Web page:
WHO would you be if no one was watching?
Last year gave some of us a rare opportunity to find out.
For me personally, a withdrawal from public life was an unexpected chance to be free of a ritual I had been hoping to give up for years.
My family’s genetic predisposition is to go grey early. In her 50s, my late mother had a full head of white hair, which was regularly dyed, and my late father was grey-haired most of his adult life. By the age of 14, my own jet-black hair was unmistakably sprinkled with flecks of the family silver too.
The grey came in thick and fast in my 20s, and I broached the (preposterous) prospect of just leaving it like that. The response was a resounding, ‘no, you will look old’, ‘no one will marry you’, ‘grey hair is only for post-menopausal women’ and ‘What?’ Others thought it would be impossible to find a suitable match with grey hair and that I would become a laughingstock. The resistance was unanimous.
So began a long and fraught battle to tame my tresses with lashings of dye in an effort to make them more ‘presentable’. It was a battle that lasted many years and got harder to fight as time went on. I would plan dye days around my social calendar, lest an errant silver strand reveal itself in public.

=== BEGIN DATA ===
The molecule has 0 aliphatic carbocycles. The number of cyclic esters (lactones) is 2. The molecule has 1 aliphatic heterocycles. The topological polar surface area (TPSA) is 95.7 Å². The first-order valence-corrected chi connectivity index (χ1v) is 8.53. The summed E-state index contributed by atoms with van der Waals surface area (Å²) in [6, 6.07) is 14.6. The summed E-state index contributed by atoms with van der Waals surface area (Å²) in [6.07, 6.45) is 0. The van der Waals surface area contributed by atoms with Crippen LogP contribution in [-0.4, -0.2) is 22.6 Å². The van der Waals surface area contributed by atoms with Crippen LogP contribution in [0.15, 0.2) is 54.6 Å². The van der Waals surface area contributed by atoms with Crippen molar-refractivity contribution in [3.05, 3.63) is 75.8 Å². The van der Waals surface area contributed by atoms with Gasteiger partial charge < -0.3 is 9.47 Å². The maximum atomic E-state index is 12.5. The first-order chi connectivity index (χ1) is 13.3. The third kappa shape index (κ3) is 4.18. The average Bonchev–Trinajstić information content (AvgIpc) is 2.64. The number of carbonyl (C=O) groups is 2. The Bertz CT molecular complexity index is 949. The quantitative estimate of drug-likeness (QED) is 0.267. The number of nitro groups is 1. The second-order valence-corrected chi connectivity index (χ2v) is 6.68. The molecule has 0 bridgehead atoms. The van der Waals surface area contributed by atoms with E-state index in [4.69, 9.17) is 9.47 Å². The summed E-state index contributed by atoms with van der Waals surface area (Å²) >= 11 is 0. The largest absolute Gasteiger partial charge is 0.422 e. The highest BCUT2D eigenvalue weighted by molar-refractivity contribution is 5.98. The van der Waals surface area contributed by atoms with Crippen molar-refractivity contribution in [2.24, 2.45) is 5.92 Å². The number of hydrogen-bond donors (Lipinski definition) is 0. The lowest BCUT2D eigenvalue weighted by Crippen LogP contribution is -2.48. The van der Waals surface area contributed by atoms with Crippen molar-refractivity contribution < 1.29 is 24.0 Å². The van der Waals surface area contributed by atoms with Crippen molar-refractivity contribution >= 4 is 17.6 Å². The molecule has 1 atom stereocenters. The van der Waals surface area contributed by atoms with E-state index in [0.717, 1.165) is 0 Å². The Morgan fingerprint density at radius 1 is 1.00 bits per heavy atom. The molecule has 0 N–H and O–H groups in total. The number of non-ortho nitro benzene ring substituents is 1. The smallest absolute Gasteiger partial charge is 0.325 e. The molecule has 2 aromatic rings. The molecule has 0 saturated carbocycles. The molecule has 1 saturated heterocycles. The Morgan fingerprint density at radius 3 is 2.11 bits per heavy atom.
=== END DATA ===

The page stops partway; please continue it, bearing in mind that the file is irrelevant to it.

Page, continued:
Eventually the damage started showing. By my 30s, hair-clogged bathroom plugholes became the norm. I would molt everywhere, leaving a trail of expensively dyed strands in my wake. As well as hair loss, the dye had made my hair brittle. It would break off and crumble to the touch. People began to notice, saying, ‘it used to be so lovely and full’, and ‘you can’t even get a decent plait in it any more’. No, I couldn’t. No thanks to public opinion. Deep down, I desperately wanted be rid of this oppressive rut I had got myself into.
By the time the first 2020 lockdown came along, I was a married mother to a young daughter, hitting 40, and been dyeing my hair for 20 years. Covid-19 brought fear, uncertainty and a re-evaluation of priorities. I skipped my next date with the dye. Then the next and the next. Two months in, I tentatively asked my husband how he would feel if I never dyed it again. Surprisingly he found the question unnecessary, saying, ‘why would I mind? Do whatever makes you happy.’ Elation!
Armed with his support and a growing excitement, I fervently scoured Pinterest and Instagram for inspiration and found a whole movement of women embracing their silvers. Asian women with grey hair were still scarce, though. So, while I kept my silver journey a secret from family and friends, I started privately documenting my progress on Instagram as @Greysian_ (grey and Asian) alongside other #SilverSisters in the hopes of encouraging more Asians who wanted to ditch the dye.
The support and encouragement of the silver community has been tremendous. I finally have voices around me encouraging me to embrace my silvers as beautiful rather than unattractive and old. As I pass my one-year silverversary, my hair is no longer falling out. It is fuller, thicker and healthier than it has been for years. I am finally ready to come out as grey.